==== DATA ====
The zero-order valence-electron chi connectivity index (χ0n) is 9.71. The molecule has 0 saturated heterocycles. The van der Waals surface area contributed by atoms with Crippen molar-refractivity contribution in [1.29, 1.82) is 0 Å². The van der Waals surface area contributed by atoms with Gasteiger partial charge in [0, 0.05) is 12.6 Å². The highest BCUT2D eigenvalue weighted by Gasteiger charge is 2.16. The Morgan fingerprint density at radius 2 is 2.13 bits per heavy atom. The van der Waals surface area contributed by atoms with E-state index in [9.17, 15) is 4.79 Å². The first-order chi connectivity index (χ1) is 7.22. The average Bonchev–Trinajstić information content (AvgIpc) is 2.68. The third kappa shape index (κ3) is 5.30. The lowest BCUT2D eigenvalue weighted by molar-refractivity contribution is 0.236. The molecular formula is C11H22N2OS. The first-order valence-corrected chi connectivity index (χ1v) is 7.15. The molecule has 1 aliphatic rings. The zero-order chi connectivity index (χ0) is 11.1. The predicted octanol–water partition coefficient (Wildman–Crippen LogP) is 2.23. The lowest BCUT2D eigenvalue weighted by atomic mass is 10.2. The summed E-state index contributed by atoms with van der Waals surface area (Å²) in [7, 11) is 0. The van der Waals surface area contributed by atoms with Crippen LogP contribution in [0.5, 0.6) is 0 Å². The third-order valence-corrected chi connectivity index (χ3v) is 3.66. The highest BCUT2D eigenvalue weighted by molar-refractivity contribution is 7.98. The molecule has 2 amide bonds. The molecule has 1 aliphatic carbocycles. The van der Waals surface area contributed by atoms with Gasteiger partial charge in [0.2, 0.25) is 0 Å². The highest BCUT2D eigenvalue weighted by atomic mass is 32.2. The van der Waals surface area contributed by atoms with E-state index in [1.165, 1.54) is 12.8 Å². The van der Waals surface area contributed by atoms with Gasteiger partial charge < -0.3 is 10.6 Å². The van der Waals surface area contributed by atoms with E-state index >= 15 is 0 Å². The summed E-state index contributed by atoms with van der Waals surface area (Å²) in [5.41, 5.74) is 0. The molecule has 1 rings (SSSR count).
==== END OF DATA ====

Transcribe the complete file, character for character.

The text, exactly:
The zero-order valence-electron chi connectivity index (χ0n) is 9.71. The molecule has 0 saturated heterocycles. The van der Waals surface area contributed by atoms with Crippen molar-refractivity contribution in [1.29, 1.82) is 0 Å². The van der Waals surface area contributed by atoms with Gasteiger partial charge in [0, 0.05) is 12.6 Å². The highest BCUT2D eigenvalue weighted by Gasteiger charge is 2.16. The Morgan fingerprint density at radius 2 is 2.13 bits per heavy atom. The van der Waals surface area contributed by atoms with E-state index in [9.17, 15) is 4.79 Å². The first-order chi connectivity index (χ1) is 7.22. The average Bonchev–Trinajstić information content (AvgIpc) is 2.68. The third kappa shape index (κ3) is 5.30. The lowest BCUT2D eigenvalue weighted by molar-refractivity contribution is 0.236. The molecular formula is C11H22N2OS. The first-order valence-corrected chi connectivity index (χ1v) is 7.15. The molecule has 1 aliphatic rings. The zero-order chi connectivity index (χ0) is 11.1. The predicted octanol–water partition coefficient (Wildman–Crippen LogP) is 2.23. The lowest BCUT2D eigenvalue weighted by atomic mass is 10.2. The summed E-state index contributed by atoms with van der Waals surface area (Å²) in [7, 11) is 0. The van der Waals surface area contributed by atoms with Crippen LogP contribution in [0.5, 0.6) is 0 Å². The third-order valence-corrected chi connectivity index (χ3v) is 3.66. The highest BCUT2D eigenvalue weighted by molar-refractivity contribution is 7.98. The molecule has 2 amide bonds. The molecule has 1 aliphatic carbocycles. The van der Waals surface area contributed by atoms with Gasteiger partial charge in [0.2, 0.25) is 0 Å². The highest BCUT2D eigenvalue weighted by atomic mass is 32.2. The van der Waals surface area contributed by atoms with E-state index in [1.165, 1.54) is 12.8 Å². The van der Waals surface area contributed by atoms with Gasteiger partial charge < -0.3 is 10.6 Å². The van der Waals surface area contributed by atoms with E-state index >= 15 is 0 Å². The summed E-state index contributed by atoms with van der Waals surface area (Å²) in [5.41, 5.74) is 0. The molecule has 1 rings (SSSR count).